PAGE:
After young Marty Peterson rescued Shiloh from his abusive owner, Judd Travers, he thought his troubles were over. But when Judd starts threatening to take "his" dog back, Marty is afraid ... See full summary »
Summer Of The Monkeys (set in 1910 on the prairies of Canada) follows the story of a young boy, Jay, who dreams of getting enough money to buy his dream horse. One summer Jay finds four ... See full summary »
A young boy and a talented stray dog with an amazing basketball playing ability become instant friends. Rebounding from his father's accidental death, 12-year-old Josh Framm moves with his ... See full summary »
Poor but happy, young Nello and his grandfather live alone, delivering milk as a livelihood, in the outskirts of Antwerp, a city in Flanders (the Flemish or Dutch-speaking part of ... See full summary »
Jeremy James Kissner,
An abused beagle runs away from his owner. On the road, he meets young Marty Preston and follows him home. The boy immediately forms a bond with the dog and names him Shiloh. His stern father won't let him keep the dog because it belongs to Judd Travers, a local hunter. After Shiloh is mistreated again, he runs away and returns to Marty. Knowing his father will once again make him bring Shiloh back to Judd, he makes a home for the dog in an old shed up the hill from the Prestons' house and hides him from his family. His secret is soon discovered when a stray attacks the dog one night and he must turn to his father for help. Written by
Daniel Bubbeo <email@example.com>
If you look at the jacket, you would expect Shiloh to be about a cute dog that has an I.Q. of 150 who saves the day, or who perhaps accompanies some children on a long hike, fending off wolves and cougars. Or perhaps a dog that makes messes. It is nothing like that at all. Shiloh is a cute, but completely ordinary dog, who does nothing more exciting than licking people's faces and gobbling food.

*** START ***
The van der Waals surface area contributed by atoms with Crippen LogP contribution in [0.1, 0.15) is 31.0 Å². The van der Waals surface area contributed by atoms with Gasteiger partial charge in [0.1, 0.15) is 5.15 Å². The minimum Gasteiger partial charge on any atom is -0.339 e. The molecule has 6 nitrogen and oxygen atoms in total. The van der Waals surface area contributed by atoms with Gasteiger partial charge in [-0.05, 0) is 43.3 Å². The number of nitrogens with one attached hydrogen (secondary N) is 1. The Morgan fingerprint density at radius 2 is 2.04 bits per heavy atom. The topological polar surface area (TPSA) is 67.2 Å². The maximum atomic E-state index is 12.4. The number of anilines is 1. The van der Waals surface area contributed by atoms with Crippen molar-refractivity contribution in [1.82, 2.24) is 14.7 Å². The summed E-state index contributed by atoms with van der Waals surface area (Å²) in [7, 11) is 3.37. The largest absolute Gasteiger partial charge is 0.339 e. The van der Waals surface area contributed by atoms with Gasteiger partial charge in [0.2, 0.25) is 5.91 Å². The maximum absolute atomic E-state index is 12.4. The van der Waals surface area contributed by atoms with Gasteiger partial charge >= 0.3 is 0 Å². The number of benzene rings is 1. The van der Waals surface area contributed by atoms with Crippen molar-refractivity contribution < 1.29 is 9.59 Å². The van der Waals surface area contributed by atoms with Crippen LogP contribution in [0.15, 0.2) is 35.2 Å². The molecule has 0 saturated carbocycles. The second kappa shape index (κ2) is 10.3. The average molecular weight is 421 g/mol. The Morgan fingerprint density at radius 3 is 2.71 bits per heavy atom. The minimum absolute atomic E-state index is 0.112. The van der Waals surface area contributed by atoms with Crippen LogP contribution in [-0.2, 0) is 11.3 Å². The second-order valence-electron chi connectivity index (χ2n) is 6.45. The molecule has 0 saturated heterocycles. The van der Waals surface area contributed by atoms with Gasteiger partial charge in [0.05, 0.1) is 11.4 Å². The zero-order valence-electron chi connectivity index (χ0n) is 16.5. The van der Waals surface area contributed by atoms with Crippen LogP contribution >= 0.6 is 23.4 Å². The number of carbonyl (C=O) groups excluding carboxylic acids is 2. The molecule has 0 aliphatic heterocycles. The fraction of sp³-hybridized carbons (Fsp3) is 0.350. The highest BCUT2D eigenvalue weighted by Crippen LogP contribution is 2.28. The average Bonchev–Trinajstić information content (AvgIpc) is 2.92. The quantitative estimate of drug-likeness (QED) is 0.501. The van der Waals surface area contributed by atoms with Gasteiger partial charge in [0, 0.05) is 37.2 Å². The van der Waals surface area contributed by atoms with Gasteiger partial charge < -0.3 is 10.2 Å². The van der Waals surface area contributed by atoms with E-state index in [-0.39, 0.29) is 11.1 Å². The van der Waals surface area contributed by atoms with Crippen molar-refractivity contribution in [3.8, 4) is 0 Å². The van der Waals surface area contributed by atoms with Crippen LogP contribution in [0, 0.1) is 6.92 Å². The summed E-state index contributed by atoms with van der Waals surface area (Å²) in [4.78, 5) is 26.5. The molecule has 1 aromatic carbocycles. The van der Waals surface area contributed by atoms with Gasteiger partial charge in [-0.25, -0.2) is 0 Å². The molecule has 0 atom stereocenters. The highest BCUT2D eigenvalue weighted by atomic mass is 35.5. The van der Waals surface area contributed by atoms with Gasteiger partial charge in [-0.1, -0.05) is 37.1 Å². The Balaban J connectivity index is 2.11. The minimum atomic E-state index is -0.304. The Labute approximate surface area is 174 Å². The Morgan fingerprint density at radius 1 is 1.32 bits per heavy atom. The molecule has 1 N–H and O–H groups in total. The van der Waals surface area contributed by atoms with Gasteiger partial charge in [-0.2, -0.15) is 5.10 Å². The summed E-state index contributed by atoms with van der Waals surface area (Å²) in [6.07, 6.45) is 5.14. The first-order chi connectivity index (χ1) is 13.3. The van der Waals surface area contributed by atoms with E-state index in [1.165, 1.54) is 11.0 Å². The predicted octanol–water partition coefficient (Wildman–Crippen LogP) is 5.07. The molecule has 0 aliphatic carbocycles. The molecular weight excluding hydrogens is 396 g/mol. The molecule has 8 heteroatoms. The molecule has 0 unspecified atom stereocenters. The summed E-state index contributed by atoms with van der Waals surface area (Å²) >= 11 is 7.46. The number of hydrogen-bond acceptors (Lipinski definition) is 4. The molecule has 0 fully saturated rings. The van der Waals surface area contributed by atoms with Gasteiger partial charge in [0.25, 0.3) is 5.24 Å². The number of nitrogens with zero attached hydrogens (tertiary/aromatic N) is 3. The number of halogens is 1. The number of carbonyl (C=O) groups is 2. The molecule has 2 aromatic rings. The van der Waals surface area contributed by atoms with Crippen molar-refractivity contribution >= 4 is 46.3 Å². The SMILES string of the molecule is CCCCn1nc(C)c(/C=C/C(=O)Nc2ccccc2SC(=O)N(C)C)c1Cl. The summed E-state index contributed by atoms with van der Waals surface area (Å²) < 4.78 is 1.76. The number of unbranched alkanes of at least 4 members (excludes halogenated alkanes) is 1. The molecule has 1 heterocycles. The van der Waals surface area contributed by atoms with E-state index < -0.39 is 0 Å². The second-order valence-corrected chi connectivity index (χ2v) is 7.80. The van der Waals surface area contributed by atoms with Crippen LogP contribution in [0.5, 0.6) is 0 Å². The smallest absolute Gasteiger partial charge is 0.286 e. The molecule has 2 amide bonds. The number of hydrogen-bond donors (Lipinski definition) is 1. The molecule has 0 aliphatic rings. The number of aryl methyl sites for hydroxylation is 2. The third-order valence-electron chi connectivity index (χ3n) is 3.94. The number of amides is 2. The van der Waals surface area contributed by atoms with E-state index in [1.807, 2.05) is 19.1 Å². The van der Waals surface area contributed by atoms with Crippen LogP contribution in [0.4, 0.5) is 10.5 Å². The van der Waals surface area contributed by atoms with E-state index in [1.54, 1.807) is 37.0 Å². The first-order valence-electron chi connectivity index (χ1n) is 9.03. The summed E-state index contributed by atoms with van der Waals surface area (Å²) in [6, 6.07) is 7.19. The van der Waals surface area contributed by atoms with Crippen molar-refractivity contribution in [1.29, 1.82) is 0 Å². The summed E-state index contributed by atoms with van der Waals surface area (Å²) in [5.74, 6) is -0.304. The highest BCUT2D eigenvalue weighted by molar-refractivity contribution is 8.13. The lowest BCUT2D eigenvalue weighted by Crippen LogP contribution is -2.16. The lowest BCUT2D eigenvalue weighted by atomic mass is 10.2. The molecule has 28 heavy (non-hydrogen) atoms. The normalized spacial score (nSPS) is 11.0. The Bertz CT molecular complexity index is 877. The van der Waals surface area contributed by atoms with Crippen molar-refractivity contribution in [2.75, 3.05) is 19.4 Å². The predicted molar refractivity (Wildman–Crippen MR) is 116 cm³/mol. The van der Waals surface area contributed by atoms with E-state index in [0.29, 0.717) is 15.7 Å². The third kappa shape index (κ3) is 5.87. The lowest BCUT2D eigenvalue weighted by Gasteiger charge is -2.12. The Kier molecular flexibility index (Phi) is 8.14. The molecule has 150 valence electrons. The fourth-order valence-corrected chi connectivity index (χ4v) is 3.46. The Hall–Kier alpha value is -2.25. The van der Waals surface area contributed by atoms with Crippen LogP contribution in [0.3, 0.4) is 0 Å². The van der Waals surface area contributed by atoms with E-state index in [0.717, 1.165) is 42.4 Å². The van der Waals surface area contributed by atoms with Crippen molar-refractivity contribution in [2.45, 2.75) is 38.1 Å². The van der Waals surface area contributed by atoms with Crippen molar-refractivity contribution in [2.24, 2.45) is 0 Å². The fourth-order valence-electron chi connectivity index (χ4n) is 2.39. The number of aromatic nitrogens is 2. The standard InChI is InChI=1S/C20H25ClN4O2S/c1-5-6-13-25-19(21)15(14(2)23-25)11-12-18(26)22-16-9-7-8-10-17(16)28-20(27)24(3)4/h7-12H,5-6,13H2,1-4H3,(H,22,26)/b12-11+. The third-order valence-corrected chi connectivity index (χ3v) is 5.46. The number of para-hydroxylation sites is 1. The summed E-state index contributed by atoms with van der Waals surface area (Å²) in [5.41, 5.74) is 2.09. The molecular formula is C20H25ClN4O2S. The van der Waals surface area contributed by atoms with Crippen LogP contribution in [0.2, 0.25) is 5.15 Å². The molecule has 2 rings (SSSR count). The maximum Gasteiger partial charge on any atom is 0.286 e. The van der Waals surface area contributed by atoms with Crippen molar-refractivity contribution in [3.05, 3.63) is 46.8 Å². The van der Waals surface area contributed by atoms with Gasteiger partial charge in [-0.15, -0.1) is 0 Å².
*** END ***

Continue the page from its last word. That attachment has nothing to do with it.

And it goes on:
It is a morality tale. There is the evil Christian who believes God gave us animals to use as we please, including sadistic pleasure.
There is the postman father who equates right with legal.
Then there is the hero, a boy about ten, who argues articulately again and again for a higher heart-centred morality motivated by his loving caring for the young dog Shiloh. He gradually wins over his mom, his dad and even the evil Christian. There is plenty of ambiguity and conflict. It is not a totally black and white tale.
Even though the boy is only ten, he is one of the most heroic figures in movies.
The sudden happy ending did not ring true for me. A more plausible ending would have had the villain eaten alive by his dogs, or some such bad karma.
1 of 1 people found this review helpful.
Was this review helpful to you?